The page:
Conservatives idolize a cowboy that never existed outside Westerns and comic books

Originally published at: Conservatives idolize a cowboy that never existed outside Westerns and comic books | Boing Boing


So like the Texas “cowboy” LEO that waited to enter a place where children were slaughtered because they were afraid. FYI I was related to a several LEO types and they would admit to being afraid but still went into bad situation.


There’s a lot of things conservatives idolize that dont exist


And he’s still doing it from beyond the grave. They recently added a weird and not-especially-impressive “3D hologram” (but actually a simple 2D video-projection Pepper’s ghost effect) of him greeting you as you enter the Reagan library. He’s supposedly putting his saddle away after a day of riding around his ranch.


All hat, no cattle.


You know who was a real person who actually embodied the cowboy ideal which so many seem to fetishize?

Bass Reeves, the Black US deputy marshal upon whom the Lone Ranger was (allegedly) based.


All of which stands contrary to the reality that frontier societies are as interdependent as they come. Calling someone a liar was not just some show of bravado, it was life or death because a liar couldn’t be counted on and quickly found himself alone and likely soon dead.


Yep. A lot of folks today don’t realize that many actual cowboys were black.


One of the most enduring myths is that cowboys were rugged individualists who didn’t depend on Big Government to get by.

Then and now, the land used for cattle grazing was only available for that purpose because the United States Army had killed or displaced the indigenous residents and handed over the use of that land to ranchers for free (or nearly free).

The Bundy family is just one recent example of how that sense of entitlement from cattle ranchers who grew fat on the Federal government’s teat still persists today.


"…knowing no master but duty.”

This hits a bit differently when describing the son of enslaved people.


I forget where I read it now, but someone once said that America is the only country whose national icon is not a military hero, an artist, or an intellectual, but an illiterate migrant agricultural worker.


I think we forget that those generations grew up on media full of Westerns where the cowboys were the hero. The shear number of long running TV shows is pretty staggering.

Today our hero’s are a little more varied, but I feel like the tops ones are either super heroes, or the Star Wars.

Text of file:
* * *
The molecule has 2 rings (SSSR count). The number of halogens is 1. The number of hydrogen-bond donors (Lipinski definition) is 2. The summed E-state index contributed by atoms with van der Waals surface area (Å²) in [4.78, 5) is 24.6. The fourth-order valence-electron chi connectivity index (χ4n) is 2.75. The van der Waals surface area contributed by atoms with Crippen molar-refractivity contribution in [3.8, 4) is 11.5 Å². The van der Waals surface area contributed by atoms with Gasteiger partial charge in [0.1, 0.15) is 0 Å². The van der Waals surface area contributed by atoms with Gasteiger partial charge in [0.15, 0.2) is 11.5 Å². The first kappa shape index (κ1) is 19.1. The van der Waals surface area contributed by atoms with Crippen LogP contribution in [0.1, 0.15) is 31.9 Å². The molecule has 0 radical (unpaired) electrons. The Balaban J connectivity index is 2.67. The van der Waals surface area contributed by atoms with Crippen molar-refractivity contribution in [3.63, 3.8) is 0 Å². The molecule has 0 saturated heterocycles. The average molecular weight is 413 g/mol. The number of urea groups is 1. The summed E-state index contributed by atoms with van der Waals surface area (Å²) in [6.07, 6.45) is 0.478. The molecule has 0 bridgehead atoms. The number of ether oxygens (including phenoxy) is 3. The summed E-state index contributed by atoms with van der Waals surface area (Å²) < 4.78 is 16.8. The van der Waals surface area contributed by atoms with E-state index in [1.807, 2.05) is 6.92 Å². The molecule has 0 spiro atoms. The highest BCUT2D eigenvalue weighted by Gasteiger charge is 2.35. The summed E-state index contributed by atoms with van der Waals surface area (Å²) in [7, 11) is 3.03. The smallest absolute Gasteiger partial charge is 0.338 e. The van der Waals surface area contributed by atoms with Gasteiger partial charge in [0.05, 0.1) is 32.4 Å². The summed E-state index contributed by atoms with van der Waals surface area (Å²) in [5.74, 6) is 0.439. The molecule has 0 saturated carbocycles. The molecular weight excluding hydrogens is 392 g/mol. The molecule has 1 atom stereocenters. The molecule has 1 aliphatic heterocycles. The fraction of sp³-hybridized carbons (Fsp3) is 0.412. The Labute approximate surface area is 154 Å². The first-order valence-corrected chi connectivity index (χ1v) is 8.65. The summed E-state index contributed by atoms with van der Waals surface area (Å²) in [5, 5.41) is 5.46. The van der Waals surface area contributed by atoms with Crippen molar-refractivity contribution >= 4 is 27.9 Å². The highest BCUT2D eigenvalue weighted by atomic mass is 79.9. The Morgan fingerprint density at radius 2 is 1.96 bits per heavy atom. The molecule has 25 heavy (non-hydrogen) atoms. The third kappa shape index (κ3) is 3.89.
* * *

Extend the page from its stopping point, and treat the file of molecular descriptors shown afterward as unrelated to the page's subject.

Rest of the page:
And Hispanic! Tons of Mexican Vaqueros! They invented the Rodeo!


And then there’s Nat Love:


Nat Love, African American cowboy who claimed to have won the name of Deadwood Dick in South Dakota, 1876, by virtue of his roping talent.

Love was born a slave on a plantation in Tennessee, which was perhaps the only exception to a life that otherwise resembled the plot of a Hollywood Western. At least one quarter of working cowboys during the height of the great cattle boom were black. Many had spent their childhood in slavery and headed west after the Civil War.



John Wayne has been the idol, model, and topic of conversation with cops here when they are unaware I overhear. They go over and over his movies not realizing the fiction.
There are persistent rumors about Marion Morrison’s proclivities. He felt he needed to wear a rug most of his adult life (not studio mandated). This was an insecure individual playing a seriously troubled part off-screen.


That was long before the days of Viagra, of course.


I’m glad this is one trope that seems to have mostly died in popular culture. I can count the number of western shows or movies I’ve seen on the fingers of one hand, and that’s being generous and including, like, The Twilight Zone, Back to the Future Part 3, and Doctor Quinn, Medicine Woman. I’m sure they’re out there, but they’re not the cultural behemoth they used to be in the mid 20th century, even if they still loom large in the minds of some older citizens.

Unfortunately, the cop drama seems to have replaced them and is still going strong, fueling public police support with glorifying depictions of heroic, determined, self-sacrificing cops doing dangerous and interesting work, saving lives and rooting out corruption (if it’s addressed at all), rather than depicting cartels of self-serving bullies throwing away rape kits, passing out speeding tickets and murdering Black people while they grow wealthy off civil asset forfeiture.


Fascists always try to call for a return to a mythical golden age of heroes. Emphasis on the word “mythical”.


One thing that people forget about John Wayne is that he was a terrible actor with zero range. Almost as bad as Charlton Heston. They were both merely aspirational symbols of toxic masculinity projected onto a western landscape that never existed. I went through a period of digesting all of the “classics” of American cinema and those two idiots always stuck out like a sore thumb, usually overshadowing great performances by their costars.


Stagecoach Mary, Rufus Buck, Cherokee Bill, there are many more.

In fact, the recent film the Harder They Fall was a fictional take on such Black cowboys and outlaws…


A certain blobfish senator belongs on this list.